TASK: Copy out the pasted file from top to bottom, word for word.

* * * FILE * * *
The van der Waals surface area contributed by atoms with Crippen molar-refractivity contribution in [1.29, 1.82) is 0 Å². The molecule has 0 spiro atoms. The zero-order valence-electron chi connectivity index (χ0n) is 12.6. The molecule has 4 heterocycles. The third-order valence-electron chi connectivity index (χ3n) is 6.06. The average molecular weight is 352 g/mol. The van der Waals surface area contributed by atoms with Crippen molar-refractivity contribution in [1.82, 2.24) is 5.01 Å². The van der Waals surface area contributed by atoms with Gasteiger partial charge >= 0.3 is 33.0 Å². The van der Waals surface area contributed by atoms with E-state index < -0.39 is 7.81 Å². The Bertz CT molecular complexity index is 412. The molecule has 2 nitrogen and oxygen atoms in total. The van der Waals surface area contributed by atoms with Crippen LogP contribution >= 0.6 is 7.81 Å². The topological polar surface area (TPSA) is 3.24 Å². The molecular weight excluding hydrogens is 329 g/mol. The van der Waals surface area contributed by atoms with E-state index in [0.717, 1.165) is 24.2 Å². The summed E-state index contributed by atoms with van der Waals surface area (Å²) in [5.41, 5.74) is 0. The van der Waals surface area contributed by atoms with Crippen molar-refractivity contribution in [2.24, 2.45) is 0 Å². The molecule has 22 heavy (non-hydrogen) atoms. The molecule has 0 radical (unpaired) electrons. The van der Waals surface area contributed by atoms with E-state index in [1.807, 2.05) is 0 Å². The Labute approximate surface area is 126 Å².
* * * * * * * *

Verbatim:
The van der Waals surface area contributed by atoms with Crippen molar-refractivity contribution in [1.29, 1.82) is 0 Å². The molecule has 0 spiro atoms. The zero-order valence-electron chi connectivity index (χ0n) is 12.6. The molecule has 4 heterocycles. The third-order valence-electron chi connectivity index (χ3n) is 6.06. The average molecular weight is 352 g/mol. The van der Waals surface area contributed by atoms with Crippen molar-refractivity contribution in [1.82, 2.24) is 5.01 Å². The van der Waals surface area contributed by atoms with Gasteiger partial charge >= 0.3 is 33.0 Å². The van der Waals surface area contributed by atoms with E-state index < -0.39 is 7.81 Å². The Bertz CT molecular complexity index is 412. The molecule has 2 nitrogen and oxygen atoms in total. The van der Waals surface area contributed by atoms with Crippen LogP contribution >= 0.6 is 7.81 Å². The topological polar surface area (TPSA) is 3.24 Å². The molecular weight excluding hydrogens is 329 g/mol. The van der Waals surface area contributed by atoms with E-state index in [0.717, 1.165) is 24.2 Å². The summed E-state index contributed by atoms with van der Waals surface area (Å²) in [5.41, 5.74) is 0. The van der Waals surface area contributed by atoms with Crippen molar-refractivity contribution in [2.24, 2.45) is 0 Å². The molecule has 22 heavy (non-hydrogen) atoms. The molecule has 0 radical (unpaired) electrons. The van der Waals surface area contributed by atoms with E-state index in [1.807, 2.05) is 0 Å². The Labute approximate surface area is 126 Å².